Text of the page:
Not all orthodontists are Board Certified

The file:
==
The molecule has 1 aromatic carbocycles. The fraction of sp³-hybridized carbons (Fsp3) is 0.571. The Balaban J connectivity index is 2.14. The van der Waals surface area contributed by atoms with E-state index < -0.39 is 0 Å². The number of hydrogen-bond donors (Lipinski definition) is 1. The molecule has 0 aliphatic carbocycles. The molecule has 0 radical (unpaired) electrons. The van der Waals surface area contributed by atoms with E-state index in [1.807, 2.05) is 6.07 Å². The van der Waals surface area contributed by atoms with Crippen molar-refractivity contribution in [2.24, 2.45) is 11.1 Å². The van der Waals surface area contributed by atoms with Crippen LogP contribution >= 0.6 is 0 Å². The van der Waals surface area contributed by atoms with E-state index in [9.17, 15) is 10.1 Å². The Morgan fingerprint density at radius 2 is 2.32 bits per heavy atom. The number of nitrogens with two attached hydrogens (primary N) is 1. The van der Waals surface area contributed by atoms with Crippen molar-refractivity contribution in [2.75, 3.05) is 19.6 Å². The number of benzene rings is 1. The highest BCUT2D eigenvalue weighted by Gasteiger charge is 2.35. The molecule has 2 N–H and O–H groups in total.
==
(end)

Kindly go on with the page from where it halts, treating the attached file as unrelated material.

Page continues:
All orthodontists must be licensed to practice, but only about one in three orthodontists have continued on to complete Board Certification. The American Board of Orthodontics (ABO) certification process signifies a unique achievement—a significant step beyond the two to three years of advanced education required for a dentist to become a specialist in orthodontics. The process requires the orthodontist to demonstrate actual accomplishments in patient care with detailed case reports on the treatment provided for a broad range of patient problems. Board certification is a voluntary achievement that all orthodontists do not choose to pursue. In order to become board certified by the ABO, an orthodontist is thoroughly interviewed by a highly respected panel of examiners to demonstrate their orthodontic knowledge, clinical skills, and judgment. The purpose of board certification is to elevate the quality of orthodontic care for the public by promoting excellence through certification, education, and professional collaboration.